We used foam letters here, but one can use any type of letters like magnetic ones or stamps.
There is much controversy around exposing your young child to upper case or lower case letters first. As a former preschool teacher, I have seen that children recognize upper case letters quicker because they see it in the beginning of the names of their class mates and make the connection phonetically.
For example, my daughter(5) will see a letter K, and tell me that is a K for Kaleb (beginning sound, phonetically spoken).
Children will soon enough be exposed to upper and lower case, so if you are unsure, perhaps go with whatever case your child is interested in first and stay with that case until a later age to avoid confusion.
Name Recognition Activity for Preschool
Now, for this activity you need playdough (we make our own microwave playdough) and letters of some sort:
At first, I made the imprints of their names and let them trace it with their fingers. This is a great tactile experience too: feeling the grooves of the imprint while tracing it with your writing finger.
After that, they had to find the place for the letters, thus matching the letter imprint to the right foam letter. Leave the letters in the right order for younger kids, but mix up the letters for older children. This calls for visual discrimination skills. While doing this, one can stress each letter: sounding it out phonetically, so that the auditory and visual senses are making the connection.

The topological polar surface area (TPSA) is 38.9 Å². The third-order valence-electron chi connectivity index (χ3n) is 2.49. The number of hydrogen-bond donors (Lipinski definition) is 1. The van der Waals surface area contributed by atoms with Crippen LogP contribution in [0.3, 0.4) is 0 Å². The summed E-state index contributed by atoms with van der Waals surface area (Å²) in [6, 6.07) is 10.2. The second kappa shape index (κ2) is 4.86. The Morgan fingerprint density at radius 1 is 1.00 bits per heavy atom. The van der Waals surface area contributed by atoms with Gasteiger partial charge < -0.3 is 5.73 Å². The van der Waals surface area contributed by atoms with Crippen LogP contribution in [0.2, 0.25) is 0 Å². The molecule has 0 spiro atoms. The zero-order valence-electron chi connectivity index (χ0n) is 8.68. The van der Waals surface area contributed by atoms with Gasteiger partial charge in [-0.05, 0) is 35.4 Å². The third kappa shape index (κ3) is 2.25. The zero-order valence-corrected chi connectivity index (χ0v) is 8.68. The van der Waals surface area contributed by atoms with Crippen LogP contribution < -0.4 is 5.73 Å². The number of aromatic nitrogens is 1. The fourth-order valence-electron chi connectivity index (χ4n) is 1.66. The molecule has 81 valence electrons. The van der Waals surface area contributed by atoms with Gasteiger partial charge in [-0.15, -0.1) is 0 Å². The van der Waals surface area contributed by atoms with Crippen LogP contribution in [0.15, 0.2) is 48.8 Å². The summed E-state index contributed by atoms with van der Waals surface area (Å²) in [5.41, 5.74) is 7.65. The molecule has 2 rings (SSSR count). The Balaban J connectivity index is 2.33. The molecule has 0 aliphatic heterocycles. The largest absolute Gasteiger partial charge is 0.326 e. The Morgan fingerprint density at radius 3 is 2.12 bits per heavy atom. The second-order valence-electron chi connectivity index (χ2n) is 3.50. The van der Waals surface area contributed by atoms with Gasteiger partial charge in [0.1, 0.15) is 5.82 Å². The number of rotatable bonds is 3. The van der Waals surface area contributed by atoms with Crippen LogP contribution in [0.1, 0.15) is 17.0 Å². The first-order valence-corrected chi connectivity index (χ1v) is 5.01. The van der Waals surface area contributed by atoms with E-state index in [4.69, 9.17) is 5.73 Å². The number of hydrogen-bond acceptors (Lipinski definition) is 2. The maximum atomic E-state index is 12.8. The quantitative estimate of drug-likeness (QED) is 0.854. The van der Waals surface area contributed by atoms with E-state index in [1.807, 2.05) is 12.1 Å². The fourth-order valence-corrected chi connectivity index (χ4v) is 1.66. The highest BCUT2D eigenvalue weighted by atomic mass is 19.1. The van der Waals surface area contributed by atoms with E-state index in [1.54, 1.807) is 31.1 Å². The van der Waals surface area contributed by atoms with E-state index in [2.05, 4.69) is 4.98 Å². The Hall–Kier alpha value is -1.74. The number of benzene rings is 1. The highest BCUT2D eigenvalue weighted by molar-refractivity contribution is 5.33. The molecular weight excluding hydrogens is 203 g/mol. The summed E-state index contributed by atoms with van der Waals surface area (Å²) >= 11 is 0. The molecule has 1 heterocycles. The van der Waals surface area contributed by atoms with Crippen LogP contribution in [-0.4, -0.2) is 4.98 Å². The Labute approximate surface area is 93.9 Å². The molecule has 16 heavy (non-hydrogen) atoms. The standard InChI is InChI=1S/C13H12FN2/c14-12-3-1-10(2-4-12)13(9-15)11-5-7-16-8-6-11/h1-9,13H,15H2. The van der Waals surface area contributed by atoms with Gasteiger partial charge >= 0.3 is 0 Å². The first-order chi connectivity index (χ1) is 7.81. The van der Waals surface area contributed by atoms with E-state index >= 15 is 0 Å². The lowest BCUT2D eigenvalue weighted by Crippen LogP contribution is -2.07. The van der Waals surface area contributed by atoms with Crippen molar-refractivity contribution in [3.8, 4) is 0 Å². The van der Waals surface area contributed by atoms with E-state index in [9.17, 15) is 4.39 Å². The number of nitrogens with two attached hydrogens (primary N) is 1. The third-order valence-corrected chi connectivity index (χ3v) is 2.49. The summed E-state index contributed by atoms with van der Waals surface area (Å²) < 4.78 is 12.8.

After this part, one could let them trace the name with a toothpick. Taking care where to start tracing, you could make a little hole first on the right spot as a starting point. After that, let them try and write their names with the toothpick by copying:
Lastly, let your child print their names by themselves using the playdough and letters. This is the perfect opportunity to bring the concept of letters-in-a-row-make-a-word to life and work on spatial orientation too!
This name recognition activity with playdough imprints will be fun from toddler-aged to school-aged children. Extend this activity for school-aged children to practice sight words too!
Be sure to check out these FREE playdough learning activities too:
- Shape Playdough Mats
- Counting & Sorting Playdough Cookies & Sprinkles
- Alphabet Playdough Mats
- Playdough PLAY mats
- 20 Christmas Playdough Recipes
Nadia is South African mom to two littlies, a former preschool teacher and currently working as a reading therapist at a remedial school. She blogs over at Teach Me Mommy about easy and playful activities inspiring you to be your child's first teacher. Follow along on Facebook, Instagram, Pinterest, and Twitter.